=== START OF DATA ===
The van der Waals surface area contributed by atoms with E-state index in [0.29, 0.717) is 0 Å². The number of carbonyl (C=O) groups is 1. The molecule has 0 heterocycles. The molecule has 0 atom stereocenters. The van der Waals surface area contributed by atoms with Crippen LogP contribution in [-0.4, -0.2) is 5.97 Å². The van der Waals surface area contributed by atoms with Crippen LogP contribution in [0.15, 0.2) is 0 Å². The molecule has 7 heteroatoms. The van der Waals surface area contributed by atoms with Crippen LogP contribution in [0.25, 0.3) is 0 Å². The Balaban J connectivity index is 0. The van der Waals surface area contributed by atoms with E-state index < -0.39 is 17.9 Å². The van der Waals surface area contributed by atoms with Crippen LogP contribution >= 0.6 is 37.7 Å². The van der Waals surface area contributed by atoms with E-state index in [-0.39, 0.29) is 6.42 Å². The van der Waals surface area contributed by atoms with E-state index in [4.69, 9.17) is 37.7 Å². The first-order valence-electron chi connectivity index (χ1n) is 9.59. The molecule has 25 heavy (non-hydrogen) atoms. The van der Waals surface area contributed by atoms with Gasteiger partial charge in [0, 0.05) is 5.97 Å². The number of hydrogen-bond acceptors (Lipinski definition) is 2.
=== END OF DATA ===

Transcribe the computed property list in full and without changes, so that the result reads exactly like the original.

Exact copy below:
The van der Waals surface area contributed by atoms with E-state index in [0.29, 0.717) is 0 Å². The number of carbonyl (C=O) groups is 1. The molecule has 0 heterocycles. The molecule has 0 atom stereocenters. The van der Waals surface area contributed by atoms with Crippen LogP contribution in [-0.4, -0.2) is 5.97 Å². The van der Waals surface area contributed by atoms with Crippen LogP contribution in [0.15, 0.2) is 0 Å². The molecule has 7 heteroatoms. The van der Waals surface area contributed by atoms with Crippen LogP contribution in [0.25, 0.3) is 0 Å². The Balaban J connectivity index is 0. The van der Waals surface area contributed by atoms with E-state index < -0.39 is 17.9 Å². The van der Waals surface area contributed by atoms with Crippen LogP contribution >= 0.6 is 37.7 Å². The van der Waals surface area contributed by atoms with E-state index in [-0.39, 0.29) is 6.42 Å². The van der Waals surface area contributed by atoms with E-state index in [4.69, 9.17) is 37.7 Å². The first-order valence-electron chi connectivity index (χ1n) is 9.59. The molecule has 25 heavy (non-hydrogen) atoms. The van der Waals surface area contributed by atoms with Gasteiger partial charge in [0, 0.05) is 5.97 Å². The number of hydrogen-bond acceptors (Lipinski definition) is 2.